The team's form was attracting the crowds and over 27,000 saw City draw 2-2 with Chesterfield and a week later Forest grabbed a point at Highfield Road. Any thought that bubble was about to be burst were dispelled with 2-1 victories at Newcastle and at home to Luton before a 3-3 draw at Swansea after leading 3-1 kept City on top. A 2-0 home win over Norwich saw Irish international winger Jackie Brown score his sixth goal of the season and a week later came City's greatest test, at Villa Park.
                                                         1937-38 squad 

Villa were favourites for promotion and were in third place two points behind City. Over 67,000 including an estimated 20,000 Coventry fans packed into the ground and saw a thrilling game. Billy Macdonald gave City a first half lead but Eric Houghton levelled after the break and a draw was a fair result and extended City's run to 13 games. The first two Saturdays of November saw City record 0-0 draws, at home to Bradford Park Avenue and at West Ham, the latter game attracting a crowd of over 40,000 to Upton Park, one of the largest crowds at the east end stadium.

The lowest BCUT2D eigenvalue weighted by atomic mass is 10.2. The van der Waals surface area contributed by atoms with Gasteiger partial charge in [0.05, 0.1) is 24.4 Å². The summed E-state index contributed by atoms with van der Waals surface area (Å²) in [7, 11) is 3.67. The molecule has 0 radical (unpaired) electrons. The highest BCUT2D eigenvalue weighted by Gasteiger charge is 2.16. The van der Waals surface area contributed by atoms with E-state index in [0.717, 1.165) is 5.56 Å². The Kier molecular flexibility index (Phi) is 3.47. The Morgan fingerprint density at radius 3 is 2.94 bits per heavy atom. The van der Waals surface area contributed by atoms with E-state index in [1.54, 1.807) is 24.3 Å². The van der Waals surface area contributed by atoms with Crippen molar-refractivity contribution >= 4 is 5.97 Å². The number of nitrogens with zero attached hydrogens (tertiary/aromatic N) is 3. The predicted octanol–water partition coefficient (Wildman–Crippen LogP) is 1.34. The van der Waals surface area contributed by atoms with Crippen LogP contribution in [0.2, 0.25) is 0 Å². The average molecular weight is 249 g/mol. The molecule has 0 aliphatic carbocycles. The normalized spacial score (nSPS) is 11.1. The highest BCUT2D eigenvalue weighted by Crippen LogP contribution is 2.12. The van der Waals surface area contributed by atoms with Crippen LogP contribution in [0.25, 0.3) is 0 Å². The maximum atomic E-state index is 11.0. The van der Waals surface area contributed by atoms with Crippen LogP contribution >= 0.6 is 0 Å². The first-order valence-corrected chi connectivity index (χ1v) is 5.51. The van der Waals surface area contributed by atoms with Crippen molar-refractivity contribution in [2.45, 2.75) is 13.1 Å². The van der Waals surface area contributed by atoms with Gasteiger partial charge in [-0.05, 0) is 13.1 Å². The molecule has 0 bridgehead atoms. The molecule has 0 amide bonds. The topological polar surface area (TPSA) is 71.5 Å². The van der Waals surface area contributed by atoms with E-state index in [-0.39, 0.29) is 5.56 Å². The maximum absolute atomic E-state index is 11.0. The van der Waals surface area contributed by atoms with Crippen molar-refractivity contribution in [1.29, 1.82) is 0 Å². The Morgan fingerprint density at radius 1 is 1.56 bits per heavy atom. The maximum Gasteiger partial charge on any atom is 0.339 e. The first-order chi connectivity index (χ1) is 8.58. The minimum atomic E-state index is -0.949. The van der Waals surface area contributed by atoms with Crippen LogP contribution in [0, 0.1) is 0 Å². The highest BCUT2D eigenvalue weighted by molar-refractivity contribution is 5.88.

Seven days after the draw at West Ham City's fifteen-game run came to an end at Highfield Road when Sheffield Wednesday staged a smash and grab act with a 1-0 win. City's good form continued however and the next three games were won with 11 goals scored and there was only one more defeat before the middle of January – at Bramall Lane in front of 49,000 on Christmas morning. City were never out of the top four all season but two defeats in their final three games cost them promotion to Division One with Villa and Manchester United going up and City missing out by one point. Coventry fans would have to wait another 29 years before reaching the top flight.